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Wednesday, November 3, 2010

Consider risks, business impact when making tradeoffs between security and productivity

Reported findings from a recently released survey of federal government executives on Cybersecurity in the Federal Government suggest that the increased emphasis on information security and corresponding protective measures put in place by government agencies are negatively impacting productivity among those surveyed, particular with respect to access to information, computing functionality, and mobility. The survey, conducted in May 2010 via email by the Government Business Council in conjunction with Citrix and Intel, included 162 respondents selected from among subscribers to Government Executive. The focus of the survey was specifically to address issues of access, functionality, and mobility and the executives' perceptions of the role of security as a help or hindrance to performing job-related functions.

It should be noted that the survey did not seek to evaluate the relative effectiveness of information security programs or cybersecurity initiatives in achieving any of their intended objectives, such as making government systems and information more secure, but instead only looked at the impact security measures have on routine business operations. Media reports of the survey results, such as a summary of responses to four questions printed in the October 25 issue of Federal Computer Week, seem to emphasize the negative impact many government executives reported due to security measures, but without any indication of whether such measures are succeeding according to any other metrics, it's hard to identify a clear set of implications from the survey. The only substantive recommendation proposed in the survey report is to include additional considerations as factors that help determine security policy, with the largest proportion of respondents putting "agency's mission" at the top of their list of priorities. This implies that many government executives believe that less restrictive security measures should be used where security inhibits productivity-enhancing behaviors, such as accessing data from home or other non-agency locations.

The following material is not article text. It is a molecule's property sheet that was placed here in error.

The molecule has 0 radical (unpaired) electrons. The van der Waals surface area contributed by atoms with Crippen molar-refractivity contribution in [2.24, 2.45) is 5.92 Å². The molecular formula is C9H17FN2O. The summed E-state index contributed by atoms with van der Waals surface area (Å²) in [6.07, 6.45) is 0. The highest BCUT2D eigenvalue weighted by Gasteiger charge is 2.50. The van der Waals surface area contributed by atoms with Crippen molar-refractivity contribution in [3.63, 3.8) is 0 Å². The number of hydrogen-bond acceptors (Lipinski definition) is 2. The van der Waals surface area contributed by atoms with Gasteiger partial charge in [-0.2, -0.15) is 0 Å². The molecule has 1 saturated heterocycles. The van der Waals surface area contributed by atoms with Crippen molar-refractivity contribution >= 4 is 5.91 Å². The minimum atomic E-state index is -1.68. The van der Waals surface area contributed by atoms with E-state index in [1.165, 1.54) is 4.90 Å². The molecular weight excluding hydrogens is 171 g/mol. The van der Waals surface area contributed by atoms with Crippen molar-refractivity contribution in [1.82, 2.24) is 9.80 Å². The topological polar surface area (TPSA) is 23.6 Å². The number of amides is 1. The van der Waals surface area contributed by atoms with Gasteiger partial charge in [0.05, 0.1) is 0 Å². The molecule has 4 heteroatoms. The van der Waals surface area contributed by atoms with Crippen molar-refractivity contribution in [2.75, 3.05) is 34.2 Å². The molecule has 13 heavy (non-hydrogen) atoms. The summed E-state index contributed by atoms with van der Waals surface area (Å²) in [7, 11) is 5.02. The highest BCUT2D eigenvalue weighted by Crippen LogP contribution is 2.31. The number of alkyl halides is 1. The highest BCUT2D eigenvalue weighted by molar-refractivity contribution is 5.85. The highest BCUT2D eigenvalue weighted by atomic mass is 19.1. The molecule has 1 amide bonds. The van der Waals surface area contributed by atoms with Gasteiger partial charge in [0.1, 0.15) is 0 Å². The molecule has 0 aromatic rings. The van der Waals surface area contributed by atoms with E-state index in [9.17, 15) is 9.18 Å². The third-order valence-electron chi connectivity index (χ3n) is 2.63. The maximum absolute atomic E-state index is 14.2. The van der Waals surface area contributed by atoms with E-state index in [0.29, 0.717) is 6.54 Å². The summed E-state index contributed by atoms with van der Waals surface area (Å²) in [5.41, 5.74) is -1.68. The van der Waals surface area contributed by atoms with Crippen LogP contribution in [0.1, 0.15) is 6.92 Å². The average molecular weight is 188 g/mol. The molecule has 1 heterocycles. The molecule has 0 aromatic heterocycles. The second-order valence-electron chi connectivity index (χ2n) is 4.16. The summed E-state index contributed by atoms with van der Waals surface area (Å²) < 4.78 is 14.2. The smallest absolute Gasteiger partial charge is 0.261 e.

The tension between business objectives and security is not new, and CIOs, CISOs, and other information security program managers are continually challenged with arriving at the right balancing point between protection and productivity — too little security is likely to result in more frequent and more significant security incidents, while too much security pits workers against security officers and threatens to brand the security team as a barrier to business. Even with additional oversight and attention from the administration on security, agencies are still expected to apply risk-based management principles to their decisions about what security measures to implement. If risk-based decision makers only consider the potential impact due to security breaches and the proposed security controls' ability to reduce those risks, they're not looking at risk from an enterprise level. Any calculation of the anticipated reduction in the risk of bad things happening due to the implementation of security controls should take into account the loss in business productivity or efficiency as part of the cost of security. The over-simplified basis of security management is, don't spend more protecting an asset than the loss or damage to the asset is worth to you. Reductions in productivity due to security-imposed obstacles to standard business practices should be explicitly included in the cost vs. benefit equation. In some cases it seems quite likely that mitigating the risk outweighs the loss of productivity, and where true that business determination should not be lost on executives. An interesting question not asked on the survey would be how much insecurity (i.e., greater risk of breaches, outages, or other incidents) government executives would be willing to trade for uninhibited access to information.

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